Tom Robbins

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Tom Robbins
Tom Robbins.jpg
Tom Robbins at a reading of Wild Ducks Flying Backward in San Francisco on September 24, 2005
Born Thomas Eugene Robbins
(1932-07-22) July 22, 1932 (age 82)
Blowing Rock, North Carolina
Occupation Novelist, short story writer, essayist
Nationality American
Genres Fictional prose, Postmodernism
Spouse(s) Alexa D'Avalon (1987–present)
Children 3

Thomas Eugene "Tom" Robbins (born July 22, 1932)[1] is an American author. His best-selling novels are "seriocomedies" (also known as "comedy-drama"),[2] often wildly poetic stories with a strong social and philosophical undercurrent, an irreverent bent, and scenes extrapolated from carefully researched bizarre facts. His novel Even Cowgirls Get the Blues was made into a movie in 1993 by Gus Van Sant and stars Uma Thurman, Lorraine Bracco, and Keanu Reeves.[3]

Early life[edit]

Robbins was born in Blowing Rock, North Carolina, United States (U.S.) to George Thomas Robbins and Katherine Belle Robinson, and both of his grandfathers were Baptist preachers. The Robbins family resided in Blowing Rock before moving to Richmond, Virginia when the author was still a young boy.[4] As an adult, Robbins has described his young self as a "hillbilly."[5]

Robbins attended Hargrave Military Academy in Chatham, Virginia, where he won the Senior Essay Medal. The following year he enrolled at Washington and Lee University to major in journalism, leaving at the end of his sophomore year after being disciplined by his fraternity for bad behavior and failing to earn a letter in basketball.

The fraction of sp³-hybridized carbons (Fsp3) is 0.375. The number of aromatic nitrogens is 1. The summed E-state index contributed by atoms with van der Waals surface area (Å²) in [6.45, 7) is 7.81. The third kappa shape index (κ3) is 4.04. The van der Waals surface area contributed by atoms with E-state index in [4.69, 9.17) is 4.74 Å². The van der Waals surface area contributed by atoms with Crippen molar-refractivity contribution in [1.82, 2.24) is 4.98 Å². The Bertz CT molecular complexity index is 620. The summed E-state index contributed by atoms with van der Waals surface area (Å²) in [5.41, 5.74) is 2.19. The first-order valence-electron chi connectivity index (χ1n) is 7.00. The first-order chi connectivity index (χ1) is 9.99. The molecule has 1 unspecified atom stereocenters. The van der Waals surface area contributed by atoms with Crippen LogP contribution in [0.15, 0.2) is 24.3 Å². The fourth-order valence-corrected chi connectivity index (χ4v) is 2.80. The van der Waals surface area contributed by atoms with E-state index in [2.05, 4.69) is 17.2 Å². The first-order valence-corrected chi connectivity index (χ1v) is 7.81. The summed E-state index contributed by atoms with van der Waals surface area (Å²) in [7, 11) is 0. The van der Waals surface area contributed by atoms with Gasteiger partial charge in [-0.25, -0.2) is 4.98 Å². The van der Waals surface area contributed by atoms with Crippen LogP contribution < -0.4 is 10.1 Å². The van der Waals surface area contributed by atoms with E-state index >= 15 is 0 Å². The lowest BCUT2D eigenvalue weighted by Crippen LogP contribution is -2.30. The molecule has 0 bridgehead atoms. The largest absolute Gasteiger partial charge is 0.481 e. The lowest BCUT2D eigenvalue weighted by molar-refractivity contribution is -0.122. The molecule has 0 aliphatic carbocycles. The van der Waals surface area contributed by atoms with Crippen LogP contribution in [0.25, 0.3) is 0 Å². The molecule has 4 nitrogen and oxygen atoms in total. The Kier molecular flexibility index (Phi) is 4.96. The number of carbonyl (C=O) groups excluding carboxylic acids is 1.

In 1953, he enlisted in the Air Force after receiving his draft notice, spending a year as a meteorologist in Korea, followed by two years in the Special Weather Intelligence unit of the Strategic Air Command in Nebraska. He was discharged in 1957 and returned to Richmond, Virginia, where his poetry readings at the Rhinoceros Coffee House led to a reputation among the local bohemian scene.

Early media work[edit]

In late 1957, Robbins enrolled at Richmond Professional Institute, a school of art, drama, and music, which later became Virginia Commonwealth University (VCU). He served as an editor and columnist for the college newspaper, Proscript, from 1958-1959.[6] He also worked nights on the sports desk of the daily Richmond Times-Dispatch.[4] After graduating with honors from VCU in 1959 and indulging in some hitchhiking, Robbins joined the staff of the Times-Dispatch as a copy editor.

In 1962, Robbins moved to Seattle to seek an M.A. at the Far East Institute of the University of Washington. During the next five years in Seattle (minus a year spent in New York city researching a book on the painter, Jackson Pollock) he worked for the Seattle Times as an art critic. In 1965, he wrote a column on the arts for Seattle Magazine. Also during this time, he hosted a weekly "underground" radio show at non-commercial KRAB-FM. It was in 1967, while writing a review of the rock band The Doors, that Robbins says he found his literary voice. Robbins would remain in Seattle, on and off, for the following forty years.[4]